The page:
George Burke: Saving Historic Homes
George Burke got a phone call in 1981 from his old friend Elizabeth “Bess” Seguine Aug that changed his life. He used to ride horses with Bess and her sister Belle, who attended Tottenville High School with him in the 1940s. George used to joke that one day he would live in their grand antebellum mansion on Prince’s Bay. Many decades later, he does.
After serving overseas in the Air Force and studying interior design at the University of London, George had returned to Staten Island with a budding art collection. He had been working as an interior decorator as well as a restaurateur at the Tidewater Inn and at the Civil War-themed Burke’s Landing (the former Old Bermuda Inn). In the 1970s, George was living in a century-old, Second Empire home on Arthur Kill Road that he had restored with his own hands.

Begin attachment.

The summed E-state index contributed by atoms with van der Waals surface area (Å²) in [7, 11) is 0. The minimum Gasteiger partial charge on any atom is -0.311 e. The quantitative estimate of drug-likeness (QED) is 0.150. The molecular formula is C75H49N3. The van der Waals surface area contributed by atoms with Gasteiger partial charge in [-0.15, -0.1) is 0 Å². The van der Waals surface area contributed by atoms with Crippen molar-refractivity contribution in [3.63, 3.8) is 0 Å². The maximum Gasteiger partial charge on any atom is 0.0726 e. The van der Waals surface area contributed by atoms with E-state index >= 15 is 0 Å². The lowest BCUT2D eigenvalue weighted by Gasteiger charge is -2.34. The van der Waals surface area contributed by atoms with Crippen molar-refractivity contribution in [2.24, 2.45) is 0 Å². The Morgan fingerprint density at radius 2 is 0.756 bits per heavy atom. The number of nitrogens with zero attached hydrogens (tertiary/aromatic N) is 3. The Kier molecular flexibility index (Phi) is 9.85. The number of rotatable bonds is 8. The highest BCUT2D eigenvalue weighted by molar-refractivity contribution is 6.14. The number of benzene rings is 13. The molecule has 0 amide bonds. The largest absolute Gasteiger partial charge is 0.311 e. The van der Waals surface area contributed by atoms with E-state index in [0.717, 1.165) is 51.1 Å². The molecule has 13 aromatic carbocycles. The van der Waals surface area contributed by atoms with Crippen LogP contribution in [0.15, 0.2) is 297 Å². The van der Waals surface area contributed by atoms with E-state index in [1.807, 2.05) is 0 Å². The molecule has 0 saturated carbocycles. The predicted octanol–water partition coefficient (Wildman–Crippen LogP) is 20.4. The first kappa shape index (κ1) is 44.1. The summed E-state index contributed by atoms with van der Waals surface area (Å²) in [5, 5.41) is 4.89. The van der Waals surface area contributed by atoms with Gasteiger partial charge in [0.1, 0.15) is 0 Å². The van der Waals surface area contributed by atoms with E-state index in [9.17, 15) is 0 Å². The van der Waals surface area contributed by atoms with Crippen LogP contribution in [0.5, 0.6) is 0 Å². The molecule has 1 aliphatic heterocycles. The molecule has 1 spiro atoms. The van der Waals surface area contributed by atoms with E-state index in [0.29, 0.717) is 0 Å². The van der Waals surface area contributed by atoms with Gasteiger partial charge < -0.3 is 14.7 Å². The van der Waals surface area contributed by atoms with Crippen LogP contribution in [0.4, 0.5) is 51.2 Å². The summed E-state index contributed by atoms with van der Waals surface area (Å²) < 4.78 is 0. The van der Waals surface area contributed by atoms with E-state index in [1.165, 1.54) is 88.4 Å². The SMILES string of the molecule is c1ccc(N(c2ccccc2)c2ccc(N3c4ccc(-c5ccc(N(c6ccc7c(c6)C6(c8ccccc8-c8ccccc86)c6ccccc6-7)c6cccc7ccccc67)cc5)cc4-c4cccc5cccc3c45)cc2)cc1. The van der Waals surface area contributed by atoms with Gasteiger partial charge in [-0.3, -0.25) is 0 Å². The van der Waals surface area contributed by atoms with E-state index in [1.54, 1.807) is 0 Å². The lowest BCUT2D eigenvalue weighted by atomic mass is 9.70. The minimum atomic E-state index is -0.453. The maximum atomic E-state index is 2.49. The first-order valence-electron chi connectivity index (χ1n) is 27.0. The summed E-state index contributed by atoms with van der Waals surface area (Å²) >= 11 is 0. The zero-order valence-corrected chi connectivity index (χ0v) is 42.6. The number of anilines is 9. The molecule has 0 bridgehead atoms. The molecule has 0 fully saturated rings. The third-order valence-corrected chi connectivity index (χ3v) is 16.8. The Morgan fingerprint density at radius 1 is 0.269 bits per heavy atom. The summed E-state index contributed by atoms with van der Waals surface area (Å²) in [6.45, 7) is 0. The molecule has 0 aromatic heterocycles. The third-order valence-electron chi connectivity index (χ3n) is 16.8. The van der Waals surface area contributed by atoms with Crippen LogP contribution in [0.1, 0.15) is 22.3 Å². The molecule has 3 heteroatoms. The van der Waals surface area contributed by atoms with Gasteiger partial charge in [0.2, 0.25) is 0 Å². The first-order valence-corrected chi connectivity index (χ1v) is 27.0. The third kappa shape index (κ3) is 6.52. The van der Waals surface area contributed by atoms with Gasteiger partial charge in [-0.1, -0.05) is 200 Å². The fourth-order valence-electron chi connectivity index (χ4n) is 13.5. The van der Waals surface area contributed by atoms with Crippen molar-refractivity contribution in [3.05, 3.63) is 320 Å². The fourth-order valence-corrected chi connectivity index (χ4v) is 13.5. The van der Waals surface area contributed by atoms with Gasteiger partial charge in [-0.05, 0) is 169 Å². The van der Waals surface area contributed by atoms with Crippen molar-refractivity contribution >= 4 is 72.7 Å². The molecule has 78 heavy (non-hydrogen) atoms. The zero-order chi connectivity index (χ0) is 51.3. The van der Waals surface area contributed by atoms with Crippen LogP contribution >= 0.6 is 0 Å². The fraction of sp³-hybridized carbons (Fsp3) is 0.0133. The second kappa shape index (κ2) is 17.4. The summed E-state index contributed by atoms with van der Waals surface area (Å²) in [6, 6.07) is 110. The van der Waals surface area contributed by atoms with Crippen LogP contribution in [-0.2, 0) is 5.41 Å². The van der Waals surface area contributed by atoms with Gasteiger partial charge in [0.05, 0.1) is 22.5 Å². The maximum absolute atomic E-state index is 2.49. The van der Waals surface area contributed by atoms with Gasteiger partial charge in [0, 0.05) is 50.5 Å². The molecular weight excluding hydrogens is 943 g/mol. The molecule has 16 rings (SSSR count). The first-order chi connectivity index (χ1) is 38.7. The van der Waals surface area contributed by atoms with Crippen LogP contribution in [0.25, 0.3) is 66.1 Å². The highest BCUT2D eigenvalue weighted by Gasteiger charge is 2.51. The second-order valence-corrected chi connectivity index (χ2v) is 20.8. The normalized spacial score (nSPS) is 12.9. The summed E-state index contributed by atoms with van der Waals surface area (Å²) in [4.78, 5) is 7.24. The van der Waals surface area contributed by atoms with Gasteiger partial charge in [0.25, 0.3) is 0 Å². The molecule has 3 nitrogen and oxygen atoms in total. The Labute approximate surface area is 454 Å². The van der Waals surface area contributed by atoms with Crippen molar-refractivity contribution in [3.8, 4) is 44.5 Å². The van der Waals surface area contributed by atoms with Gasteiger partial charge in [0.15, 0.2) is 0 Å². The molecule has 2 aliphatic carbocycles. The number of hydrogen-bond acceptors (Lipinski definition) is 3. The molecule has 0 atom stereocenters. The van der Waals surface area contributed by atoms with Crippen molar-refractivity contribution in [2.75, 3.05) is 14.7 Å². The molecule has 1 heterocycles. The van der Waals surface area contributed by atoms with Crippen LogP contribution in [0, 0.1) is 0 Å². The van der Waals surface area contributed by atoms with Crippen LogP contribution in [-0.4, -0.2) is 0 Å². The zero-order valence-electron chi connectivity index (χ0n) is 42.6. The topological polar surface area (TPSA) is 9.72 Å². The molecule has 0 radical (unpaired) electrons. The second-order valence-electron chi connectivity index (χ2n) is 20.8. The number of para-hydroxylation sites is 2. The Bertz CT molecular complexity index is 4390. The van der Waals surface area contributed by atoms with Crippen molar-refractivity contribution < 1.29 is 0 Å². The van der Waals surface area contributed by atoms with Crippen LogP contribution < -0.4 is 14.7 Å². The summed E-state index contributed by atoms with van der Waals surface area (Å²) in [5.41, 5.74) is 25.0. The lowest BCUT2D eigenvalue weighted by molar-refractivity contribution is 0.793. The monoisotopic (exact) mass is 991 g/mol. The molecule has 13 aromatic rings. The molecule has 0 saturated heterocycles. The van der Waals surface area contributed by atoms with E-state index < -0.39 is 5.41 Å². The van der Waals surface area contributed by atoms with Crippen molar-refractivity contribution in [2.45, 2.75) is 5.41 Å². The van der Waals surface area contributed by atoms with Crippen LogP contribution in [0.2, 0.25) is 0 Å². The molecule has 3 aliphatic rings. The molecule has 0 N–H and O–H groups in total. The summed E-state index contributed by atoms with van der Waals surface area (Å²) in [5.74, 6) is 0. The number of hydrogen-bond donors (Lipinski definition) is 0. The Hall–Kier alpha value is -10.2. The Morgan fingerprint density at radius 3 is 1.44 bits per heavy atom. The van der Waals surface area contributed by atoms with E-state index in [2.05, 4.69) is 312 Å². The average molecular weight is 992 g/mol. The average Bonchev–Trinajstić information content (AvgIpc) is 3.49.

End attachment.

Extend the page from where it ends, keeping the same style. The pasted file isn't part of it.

Clearly, George loved old buildings. So when Bess Seguine, who was in her 90s, offered to sell George her family home for $150,000 if he promised to save it, he did just that.
The Annadale native spent five years stabilizing the property and making it presentable. Since then, he has devoted countless hours to taking care of the house and grounds entirely by himself: cleaning, painting, planting, decorating, redecorating. Repairing the gilt work on mirrors and lamps takes a skilled hand. Dusting the crystal chandeliers, bead by bead, requires patience. Polishing the silver occupies a full day.
George is a consummate entertainer who throws renowned white parties, barbecues and holiday sing-alongs each year. In addition to friends and family, he enjoys the company of Rusty the Doberman,Tiger the cat, and a brood of peacocks that patrols the plantation.
To ensure the mansion’s stewardship, George also founded the non-profit Friends of Seguine Mansion to help raise funds and maintain the property.